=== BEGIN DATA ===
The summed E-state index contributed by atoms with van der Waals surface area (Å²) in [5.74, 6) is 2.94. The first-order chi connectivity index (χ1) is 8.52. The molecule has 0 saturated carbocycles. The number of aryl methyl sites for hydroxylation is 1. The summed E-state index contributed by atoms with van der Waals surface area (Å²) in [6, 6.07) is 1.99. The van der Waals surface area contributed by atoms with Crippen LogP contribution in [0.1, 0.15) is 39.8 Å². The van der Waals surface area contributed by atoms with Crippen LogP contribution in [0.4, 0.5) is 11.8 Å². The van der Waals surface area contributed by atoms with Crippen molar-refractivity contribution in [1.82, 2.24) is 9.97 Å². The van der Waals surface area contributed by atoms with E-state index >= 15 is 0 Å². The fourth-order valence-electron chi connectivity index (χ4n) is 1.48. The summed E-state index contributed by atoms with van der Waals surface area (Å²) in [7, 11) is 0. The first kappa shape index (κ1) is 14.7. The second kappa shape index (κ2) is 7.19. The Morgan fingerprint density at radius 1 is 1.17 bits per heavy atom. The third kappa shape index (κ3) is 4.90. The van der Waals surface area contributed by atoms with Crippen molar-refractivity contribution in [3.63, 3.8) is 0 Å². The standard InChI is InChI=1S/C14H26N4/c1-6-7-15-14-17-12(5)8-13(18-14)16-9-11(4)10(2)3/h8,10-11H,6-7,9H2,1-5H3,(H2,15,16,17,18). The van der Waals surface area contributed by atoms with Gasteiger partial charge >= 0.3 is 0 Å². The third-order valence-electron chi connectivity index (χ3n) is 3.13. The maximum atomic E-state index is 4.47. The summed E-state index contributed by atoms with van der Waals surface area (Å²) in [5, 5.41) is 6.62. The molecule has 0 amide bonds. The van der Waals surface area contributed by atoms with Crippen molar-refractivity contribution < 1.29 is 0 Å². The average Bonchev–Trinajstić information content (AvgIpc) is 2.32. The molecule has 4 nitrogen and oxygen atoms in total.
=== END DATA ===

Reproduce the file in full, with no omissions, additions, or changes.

The summed E-state index contributed by atoms with van der Waals surface area (Å²) in [5.74, 6) is 2.94. The first-order chi connectivity index (χ1) is 8.52. The molecule has 0 saturated carbocycles. The number of aryl methyl sites for hydroxylation is 1. The summed E-state index contributed by atoms with van der Waals surface area (Å²) in [6, 6.07) is 1.99. The van der Waals surface area contributed by atoms with Crippen LogP contribution in [0.1, 0.15) is 39.8 Å². The van der Waals surface area contributed by atoms with Crippen LogP contribution in [0.4, 0.5) is 11.8 Å². The van der Waals surface area contributed by atoms with Crippen molar-refractivity contribution in [1.82, 2.24) is 9.97 Å². The van der Waals surface area contributed by atoms with E-state index >= 15 is 0 Å². The fourth-order valence-electron chi connectivity index (χ4n) is 1.48. The summed E-state index contributed by atoms with van der Waals surface area (Å²) in [7, 11) is 0. The first kappa shape index (κ1) is 14.7. The second kappa shape index (κ2) is 7.19. The Morgan fingerprint density at radius 1 is 1.17 bits per heavy atom. The third kappa shape index (κ3) is 4.90. The van der Waals surface area contributed by atoms with Crippen molar-refractivity contribution in [3.63, 3.8) is 0 Å². The standard InChI is InChI=1S/C14H26N4/c1-6-7-15-14-17-12(5)8-13(18-14)16-9-11(4)10(2)3/h8,10-11H,6-7,9H2,1-5H3,(H2,15,16,17,18). The van der Waals surface area contributed by atoms with Gasteiger partial charge >= 0.3 is 0 Å². The third-order valence-electron chi connectivity index (χ3n) is 3.13. The maximum atomic E-state index is 4.47. The summed E-state index contributed by atoms with van der Waals surface area (Å²) in [5, 5.41) is 6.62. The molecule has 0 amide bonds. The van der Waals surface area contributed by atoms with Crippen molar-refractivity contribution < 1.29 is 0 Å². The average Bonchev–Trinajstić information content (AvgIpc) is 2.32. The molecule has 4 nitrogen and oxygen atoms in total.